While games-on-demand services have existed on consoles and PC for some time now, this is the first instance where a company is attempting to create a similar platform exclusively for mobile devices. With hatch, users are able instantly play various titles from “more than 100 developers and publishers,” according to a recent press release from the company.
Other games joining Hatch include Ubisoft-developed Rayman Fiesta Run, as well as critically acclaimed titles such as Ustwo Games’ Monument Valley, Frogmind’s Badland and Butterscotch Shenanigan’ Crashlands.
Hatch says that all games included in the platform offer “full-featured experiences” and that none of the titles feature microtransactions or arbitrary limits on play time. Similar to standard video game consoles, players will be able to share short gameplay clips as they occur, both to their Hatch feed and various social networks. The platform also includes real-time voice chat.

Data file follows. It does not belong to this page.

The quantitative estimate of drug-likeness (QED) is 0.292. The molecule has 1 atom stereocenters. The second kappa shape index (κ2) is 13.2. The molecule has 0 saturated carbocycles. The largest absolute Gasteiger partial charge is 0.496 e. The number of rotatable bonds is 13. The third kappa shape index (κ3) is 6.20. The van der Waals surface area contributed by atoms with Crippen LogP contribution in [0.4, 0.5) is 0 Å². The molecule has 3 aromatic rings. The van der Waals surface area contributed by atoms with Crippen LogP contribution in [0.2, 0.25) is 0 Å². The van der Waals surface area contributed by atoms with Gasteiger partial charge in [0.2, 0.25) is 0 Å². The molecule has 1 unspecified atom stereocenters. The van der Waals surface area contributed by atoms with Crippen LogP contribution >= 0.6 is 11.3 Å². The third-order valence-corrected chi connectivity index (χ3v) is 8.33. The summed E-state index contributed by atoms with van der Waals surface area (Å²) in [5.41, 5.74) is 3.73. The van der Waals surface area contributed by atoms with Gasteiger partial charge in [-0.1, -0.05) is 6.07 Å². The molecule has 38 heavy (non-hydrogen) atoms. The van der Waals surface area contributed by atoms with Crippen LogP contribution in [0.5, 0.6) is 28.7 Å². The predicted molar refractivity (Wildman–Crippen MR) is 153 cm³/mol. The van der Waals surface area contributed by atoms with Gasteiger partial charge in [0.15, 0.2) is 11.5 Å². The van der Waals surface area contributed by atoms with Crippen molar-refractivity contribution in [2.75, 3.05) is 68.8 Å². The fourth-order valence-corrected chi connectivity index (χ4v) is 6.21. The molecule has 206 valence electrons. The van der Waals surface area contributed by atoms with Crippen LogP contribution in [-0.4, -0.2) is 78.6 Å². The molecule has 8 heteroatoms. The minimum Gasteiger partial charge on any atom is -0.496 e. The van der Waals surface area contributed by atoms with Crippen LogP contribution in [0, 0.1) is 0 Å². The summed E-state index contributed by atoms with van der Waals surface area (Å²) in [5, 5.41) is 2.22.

Given that Hatch is a streaming service, games don’t actually need to be downloaded. Instead, just like video streaming platform Netflix, games are played over the internet. While this frees up local storage space on mobile devices, bandwidth usage could be an issue for some users with small data plans, though Hatch notes that most games will use “significantly less [data] than HD video streaming, according to the company.
Hatch’s beta is so far only available in the U.K. and Ireland to Android users via the Google Play Store. It’s unclear when or if the beta will launch in Canada. The app is also part of Google’s ‘Early Access’ Play Store Selection. Hatch is currently free with ads. An optional paid, fixed monthly subscription that adds exclusive content and features and removes ads, will be introduced to the service later, according to the company.
Given how rampant piracy is in the Android ecosystem, especially as far as mobile games are concerned, a streaming service that makes it easy and convenient to play multiple, high-profile mobile games, is an interesting strategy. Hatch will likely find a limited audience, but it will be interesting to see how the experiment plays out over the next few months.
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